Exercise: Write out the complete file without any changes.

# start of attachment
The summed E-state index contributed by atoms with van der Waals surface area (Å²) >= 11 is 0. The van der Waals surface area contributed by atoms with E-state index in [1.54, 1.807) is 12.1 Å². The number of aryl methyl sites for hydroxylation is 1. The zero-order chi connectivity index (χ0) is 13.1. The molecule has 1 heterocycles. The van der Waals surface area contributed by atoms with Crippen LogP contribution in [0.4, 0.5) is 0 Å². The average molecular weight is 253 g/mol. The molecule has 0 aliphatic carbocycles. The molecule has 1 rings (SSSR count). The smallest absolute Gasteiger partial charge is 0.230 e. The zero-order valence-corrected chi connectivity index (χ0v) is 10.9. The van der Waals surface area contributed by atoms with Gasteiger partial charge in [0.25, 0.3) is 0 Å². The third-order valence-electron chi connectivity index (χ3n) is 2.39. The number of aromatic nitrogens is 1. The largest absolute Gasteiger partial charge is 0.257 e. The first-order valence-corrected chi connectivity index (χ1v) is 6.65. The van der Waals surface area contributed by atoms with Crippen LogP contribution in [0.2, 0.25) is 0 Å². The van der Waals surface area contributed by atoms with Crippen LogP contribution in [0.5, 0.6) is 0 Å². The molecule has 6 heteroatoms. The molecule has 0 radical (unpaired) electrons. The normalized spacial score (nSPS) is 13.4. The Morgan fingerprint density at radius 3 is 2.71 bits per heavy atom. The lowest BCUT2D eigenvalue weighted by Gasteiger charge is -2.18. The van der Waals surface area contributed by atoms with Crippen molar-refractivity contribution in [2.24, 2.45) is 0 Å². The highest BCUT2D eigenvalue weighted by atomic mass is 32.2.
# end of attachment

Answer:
The summed E-state index contributed by atoms with van der Waals surface area (Å²) >= 11 is 0. The van der Waals surface area contributed by atoms with E-state index in [1.54, 1.807) is 12.1 Å². The number of aryl methyl sites for hydroxylation is 1. The zero-order chi connectivity index (χ0) is 13.1. The molecule has 1 heterocycles. The van der Waals surface area contributed by atoms with Crippen LogP contribution in [0.4, 0.5) is 0 Å². The average molecular weight is 253 g/mol. The molecule has 0 aliphatic carbocycles. The molecule has 1 rings (SSSR count). The smallest absolute Gasteiger partial charge is 0.230 e. The zero-order valence-corrected chi connectivity index (χ0v) is 10.9. The van der Waals surface area contributed by atoms with Gasteiger partial charge in [0.25, 0.3) is 0 Å². The third-order valence-electron chi connectivity index (χ3n) is 2.39. The number of aromatic nitrogens is 1. The largest absolute Gasteiger partial charge is 0.257 e. The first-order valence-corrected chi connectivity index (χ1v) is 6.65. The van der Waals surface area contributed by atoms with Crippen LogP contribution in [0.2, 0.25) is 0 Å². The van der Waals surface area contributed by atoms with Crippen LogP contribution in [0.5, 0.6) is 0 Å². The molecule has 6 heteroatoms. The molecule has 0 radical (unpaired) electrons. The normalized spacial score (nSPS) is 13.4. The Morgan fingerprint density at radius 3 is 2.71 bits per heavy atom. The lowest BCUT2D eigenvalue weighted by Gasteiger charge is -2.18. The van der Waals surface area contributed by atoms with Crippen molar-refractivity contribution in [2.24, 2.45) is 0 Å². The highest BCUT2D eigenvalue weighted by atomic mass is 32.2.